By Zach Arnold | December 30, 2013
To read all CSAC-related articles, dating back to May 2012, CLICK HERE.
Since the departure of the execrable Che Guevara, the California State Athletic Commission has had no Chief Athletic Inspector. Andy Foster, as the current Executive Officer, has had to manage the front office affairs in Sacramento and lean heavily on lead athletic inspector Mark Relyea in Southern California to handle his business affairs. Relyea has many years of experience, both as a supervisor and administrator, with the LA County Sheriff’s Department in his role as a Lieutenant.
The history of the Chief Athletic Inspector position is meaningful. Dean Lohuis, whom many in the state of California greatly respected, was located in Southern California and was a great friend to those in the combat sports scene. He understood the sport of boxing and how to properly enforce the rules & regulations om behalf of the Athletic Commission. Unfortunately, he was replaced from the position by the powers-that-be at the Department of Consumer Affairs. They made a decision to replace Dean Lohuis with Che Guevara, a former boxing manager and athletic inspector who was involved in the Antonio Margarito hand-wrap controversy in 2009 at the Staples Center. Guevara got the job of Chief Athletic Inspector and stayed in Sacramento rather than relocating to Southern California where the majority of fighting events in the State occur.
The importance of having a competent Chief Athletic Inspector was emphasized when Consumer Affairs decided to push George Dodd out as Executive Officer. Until a new Executive Officer was hired, Guevara ran the commission. He ran it all right — he ran it in the ground, along with an interim Executive Officer named Kathi Burns who had no clue what she was doing. It was on Guevara’s match that the debacle in Oxnard took place in September of 2012. Until Andy Foster was hired by DCA, Guevara’s incompetence in training athletic inspectors properly on calculating box offices, inspecting hand wraps, and filling out event paperwork was on display for everyone to scrutinize.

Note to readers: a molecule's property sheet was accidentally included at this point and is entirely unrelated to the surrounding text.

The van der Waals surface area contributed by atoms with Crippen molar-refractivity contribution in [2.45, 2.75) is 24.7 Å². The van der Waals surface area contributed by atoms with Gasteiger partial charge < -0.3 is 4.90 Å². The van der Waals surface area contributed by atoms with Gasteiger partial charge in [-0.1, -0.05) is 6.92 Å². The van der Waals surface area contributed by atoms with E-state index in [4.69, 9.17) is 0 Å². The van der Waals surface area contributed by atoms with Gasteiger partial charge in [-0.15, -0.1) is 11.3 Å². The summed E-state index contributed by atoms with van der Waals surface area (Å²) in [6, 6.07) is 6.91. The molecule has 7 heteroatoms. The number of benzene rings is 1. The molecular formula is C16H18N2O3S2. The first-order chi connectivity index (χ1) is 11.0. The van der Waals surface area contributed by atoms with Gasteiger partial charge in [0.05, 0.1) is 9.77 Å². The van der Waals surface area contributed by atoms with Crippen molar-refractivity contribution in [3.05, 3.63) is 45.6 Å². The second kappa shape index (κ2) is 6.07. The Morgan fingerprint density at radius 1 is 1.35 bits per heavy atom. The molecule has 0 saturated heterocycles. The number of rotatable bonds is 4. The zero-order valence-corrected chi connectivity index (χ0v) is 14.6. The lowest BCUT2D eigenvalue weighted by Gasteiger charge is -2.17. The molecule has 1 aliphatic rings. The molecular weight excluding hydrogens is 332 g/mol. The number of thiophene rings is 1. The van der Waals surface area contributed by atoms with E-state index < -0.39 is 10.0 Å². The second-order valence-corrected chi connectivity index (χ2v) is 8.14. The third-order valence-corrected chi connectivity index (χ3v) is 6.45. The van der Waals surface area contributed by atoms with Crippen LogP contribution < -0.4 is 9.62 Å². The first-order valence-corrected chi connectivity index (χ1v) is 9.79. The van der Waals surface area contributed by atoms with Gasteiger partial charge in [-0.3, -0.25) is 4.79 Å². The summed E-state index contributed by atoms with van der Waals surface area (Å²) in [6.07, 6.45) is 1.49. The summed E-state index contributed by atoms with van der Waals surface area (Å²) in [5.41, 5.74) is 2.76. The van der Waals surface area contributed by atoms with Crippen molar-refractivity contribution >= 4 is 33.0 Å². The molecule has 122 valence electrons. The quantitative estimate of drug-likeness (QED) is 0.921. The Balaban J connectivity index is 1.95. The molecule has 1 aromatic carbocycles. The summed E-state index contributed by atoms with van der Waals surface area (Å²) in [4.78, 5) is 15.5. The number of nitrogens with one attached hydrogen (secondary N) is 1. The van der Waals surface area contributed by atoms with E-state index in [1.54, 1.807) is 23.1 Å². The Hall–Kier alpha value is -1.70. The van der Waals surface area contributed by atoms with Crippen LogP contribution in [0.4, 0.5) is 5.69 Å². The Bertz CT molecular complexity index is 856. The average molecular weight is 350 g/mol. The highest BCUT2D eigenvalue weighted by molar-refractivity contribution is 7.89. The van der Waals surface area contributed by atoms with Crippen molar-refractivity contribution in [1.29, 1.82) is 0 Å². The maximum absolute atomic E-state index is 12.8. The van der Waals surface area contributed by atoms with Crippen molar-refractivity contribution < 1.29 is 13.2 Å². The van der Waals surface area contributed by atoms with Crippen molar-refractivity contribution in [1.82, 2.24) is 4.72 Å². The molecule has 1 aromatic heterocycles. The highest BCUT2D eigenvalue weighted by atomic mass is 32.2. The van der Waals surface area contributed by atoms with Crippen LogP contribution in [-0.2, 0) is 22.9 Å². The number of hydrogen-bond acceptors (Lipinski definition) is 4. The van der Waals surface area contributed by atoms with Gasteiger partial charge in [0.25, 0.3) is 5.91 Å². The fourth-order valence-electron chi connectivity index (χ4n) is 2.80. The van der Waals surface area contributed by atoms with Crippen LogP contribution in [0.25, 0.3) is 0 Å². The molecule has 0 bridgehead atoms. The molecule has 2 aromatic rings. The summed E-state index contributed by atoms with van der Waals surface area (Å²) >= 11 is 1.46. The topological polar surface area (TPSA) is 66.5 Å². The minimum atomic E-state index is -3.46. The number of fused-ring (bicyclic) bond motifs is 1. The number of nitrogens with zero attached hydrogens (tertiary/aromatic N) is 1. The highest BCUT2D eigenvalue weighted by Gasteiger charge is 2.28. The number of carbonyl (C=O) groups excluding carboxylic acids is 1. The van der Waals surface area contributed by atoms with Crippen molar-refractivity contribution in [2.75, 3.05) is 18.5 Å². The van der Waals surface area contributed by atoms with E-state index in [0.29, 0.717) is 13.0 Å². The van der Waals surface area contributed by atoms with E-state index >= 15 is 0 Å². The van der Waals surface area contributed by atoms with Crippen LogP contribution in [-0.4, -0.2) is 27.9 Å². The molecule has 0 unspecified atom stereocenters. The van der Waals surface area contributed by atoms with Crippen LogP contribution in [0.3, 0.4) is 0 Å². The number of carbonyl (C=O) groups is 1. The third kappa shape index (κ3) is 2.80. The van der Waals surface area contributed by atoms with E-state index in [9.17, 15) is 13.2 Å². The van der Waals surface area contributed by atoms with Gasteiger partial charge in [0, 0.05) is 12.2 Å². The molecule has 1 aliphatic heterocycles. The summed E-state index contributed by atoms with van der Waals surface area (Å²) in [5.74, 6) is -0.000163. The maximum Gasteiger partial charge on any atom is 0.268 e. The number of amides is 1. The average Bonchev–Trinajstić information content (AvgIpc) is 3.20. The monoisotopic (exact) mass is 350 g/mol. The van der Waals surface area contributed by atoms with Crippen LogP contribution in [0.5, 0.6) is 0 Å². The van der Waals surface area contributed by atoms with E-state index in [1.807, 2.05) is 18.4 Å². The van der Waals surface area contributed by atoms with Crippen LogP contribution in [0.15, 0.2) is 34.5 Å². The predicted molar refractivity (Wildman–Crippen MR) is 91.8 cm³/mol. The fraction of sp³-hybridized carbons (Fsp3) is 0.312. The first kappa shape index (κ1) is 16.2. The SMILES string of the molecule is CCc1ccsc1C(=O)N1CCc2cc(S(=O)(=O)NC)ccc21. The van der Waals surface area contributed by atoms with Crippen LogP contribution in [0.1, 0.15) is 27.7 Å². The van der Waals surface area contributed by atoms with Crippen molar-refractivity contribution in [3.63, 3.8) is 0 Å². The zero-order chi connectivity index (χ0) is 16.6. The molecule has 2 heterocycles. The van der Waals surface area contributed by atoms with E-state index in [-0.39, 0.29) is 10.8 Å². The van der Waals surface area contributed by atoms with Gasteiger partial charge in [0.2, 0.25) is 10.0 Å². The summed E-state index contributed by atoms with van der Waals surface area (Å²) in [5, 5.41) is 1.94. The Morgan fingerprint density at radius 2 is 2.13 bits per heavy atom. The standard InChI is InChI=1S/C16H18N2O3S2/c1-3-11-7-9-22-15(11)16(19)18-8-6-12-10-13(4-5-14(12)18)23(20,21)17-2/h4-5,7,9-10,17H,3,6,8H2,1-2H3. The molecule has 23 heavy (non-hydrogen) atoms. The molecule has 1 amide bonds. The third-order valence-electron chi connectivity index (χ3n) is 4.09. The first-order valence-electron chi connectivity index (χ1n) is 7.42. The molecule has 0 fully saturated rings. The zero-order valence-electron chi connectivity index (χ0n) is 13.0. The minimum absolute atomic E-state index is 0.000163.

After Andy Foster was hired, the position of Chief Athletic Inspector was left vacant. Instead of hiring a new Chief Athletic Inspector, an assistant Executive Officer in Sacramento (through Consumer Affairs) was hired to help out with front office paper work and bidding of state contracts. Her name is Sophia Cornejo. Her focus is on the front office administrative side of things.
However, not having a Chief Athletic Inspector in the commission pipeline remains a problem for Consumer Affairs. As demonstrated with the departure of George Dodd, not having a competent person at the helm to run the show can prove to be costly.
I bring this point up for your consideration because of a recent award ceremony at the California State Athletic Commission meeting in Sacramento on December 16th. Andy Foster, on behalf of the Athletic Commission, presented an award to Southern California-based lead athletic inspector Mark Relyea. Rather than tell you why Mr. Relyea was given the award, here is Andy Foster in his own words at the award presentation (at the one hour time mark in the embedded video clip):
“Commissioners, this is Mark Relyea. He works… really, the word is tirelessly for this commission, running multiple shows in Southern California.
“I’ve never saw anybody work as hard as an athletic inspector as Mark Relyea. I mean, we talk multiple times a day. I mean, there’s many events going on in Southern California. He keeps [me on] track of what’s going on.
“He leads our investigations down South.
“Every promoter, every major promoter I can think of asks for Mark Relyea because of his professionalism. He’s on time. He’s actually there ahead of time. He’s the last one to leave.
“And, Mark, I personally just want to thank you publicly for the job that you do for this commission. You make my job a lot easier and we work well together. We talk multiple times every day. So, thank you.”
After watching the Sacramento commission meeting and this awards presentation, I came away wondering why the front office hasn’t given Mark Relyea the full range of tools needed to make his job easier on behalf of the Athletic Commission.